The Negative Effects Of Smartphones On Australian Society

1879 Words 8 Pages
Social media platforms have influenced the way Australians view themselves and communicate; for instance, Facebook promotes social inclusion, but also hinders social skillsets. Facebook is often used in conjunction with smart-phones, which may also alter the way in which Australians observe themselves and others, smart-phones have had a profound impact on communication and behaviour. This century, the increasing use of mobile technologies and social media platforms has impacted on Australian society in a number of ways, this essay will discuss both the beneficial and detrimental effects of Facebook and smart-phones. On the one hand, the personality, identity, and mental health of Australians may be affected by Facebook. The increase in smart-phone …show more content…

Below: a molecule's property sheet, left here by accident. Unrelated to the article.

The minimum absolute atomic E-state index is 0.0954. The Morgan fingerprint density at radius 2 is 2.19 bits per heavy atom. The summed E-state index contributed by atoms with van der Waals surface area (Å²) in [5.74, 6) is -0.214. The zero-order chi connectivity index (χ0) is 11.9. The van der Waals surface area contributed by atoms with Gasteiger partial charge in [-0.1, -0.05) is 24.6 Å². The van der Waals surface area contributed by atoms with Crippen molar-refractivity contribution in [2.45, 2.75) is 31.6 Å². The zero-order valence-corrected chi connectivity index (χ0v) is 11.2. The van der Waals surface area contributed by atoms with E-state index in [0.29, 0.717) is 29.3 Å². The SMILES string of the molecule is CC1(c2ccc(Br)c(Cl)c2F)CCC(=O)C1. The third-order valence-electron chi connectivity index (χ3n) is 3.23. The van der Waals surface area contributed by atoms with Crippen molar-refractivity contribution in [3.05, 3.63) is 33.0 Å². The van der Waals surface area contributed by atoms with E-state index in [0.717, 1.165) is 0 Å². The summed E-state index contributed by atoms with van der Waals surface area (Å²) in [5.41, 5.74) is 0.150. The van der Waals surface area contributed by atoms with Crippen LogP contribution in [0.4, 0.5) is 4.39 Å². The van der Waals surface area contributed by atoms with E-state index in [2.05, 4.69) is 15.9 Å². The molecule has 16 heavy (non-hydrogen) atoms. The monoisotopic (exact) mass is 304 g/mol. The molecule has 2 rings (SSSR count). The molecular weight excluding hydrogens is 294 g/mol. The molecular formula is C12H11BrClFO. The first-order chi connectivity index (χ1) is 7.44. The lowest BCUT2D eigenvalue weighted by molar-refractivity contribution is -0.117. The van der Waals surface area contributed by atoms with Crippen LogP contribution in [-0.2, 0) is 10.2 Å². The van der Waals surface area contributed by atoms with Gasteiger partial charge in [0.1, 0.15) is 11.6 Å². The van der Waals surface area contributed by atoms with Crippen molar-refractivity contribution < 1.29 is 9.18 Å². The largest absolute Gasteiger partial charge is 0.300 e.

Smartphones are increasingly being utilized for various internet based applications and media outlets, such as Facebook, which produced the greatest amount of internet traffic as of 2013 (Indian & Grieve 2014). Smart-phones are prevalent amongst teenagers and young adults, and vulnerable individuals may be becoming dependent on smart-phones (Harwood et al. 2014); in addition, excessive calling and texting has been linked to depression, anxiety and stress. Roberts, Pulling and Manolis (2015) argue that anxiety sufferers may be overusing their smart-phones, which can lead to addictive behaviours. The research confirms that materialism and emotional instability are directly linked to smartphone addiction. Symptoms of anxiety and depression are provoked by excessive smart-phone use, and consequently excessive internet use, which has become commonplace amongst smart-phone users (Harwood et al. 2014). Pearson and Hussain (2015) confirm that Australians are becoming increasingly dependent on smart-phones, this poses certain health risks and social problems. Australians that have become dependent on smart-phones show some signs of social isolation, anxiety, and depression when access is removed or significantly limited; in addition, smart-phone users show a marked reduction in inhibitions when communicating via text in comparison to traditional settings (Harwood et al. 2014). Australians, particularly young adults, may be becoming unconsciously dependent on their smart-phones. This may negatively affect interpersonal relationships in addition to academic and workplace performance (Roberts, Pulling & Manolis 2015). The weakening of interpersonal relationships online can also be seen (Harwood et al. 2014);

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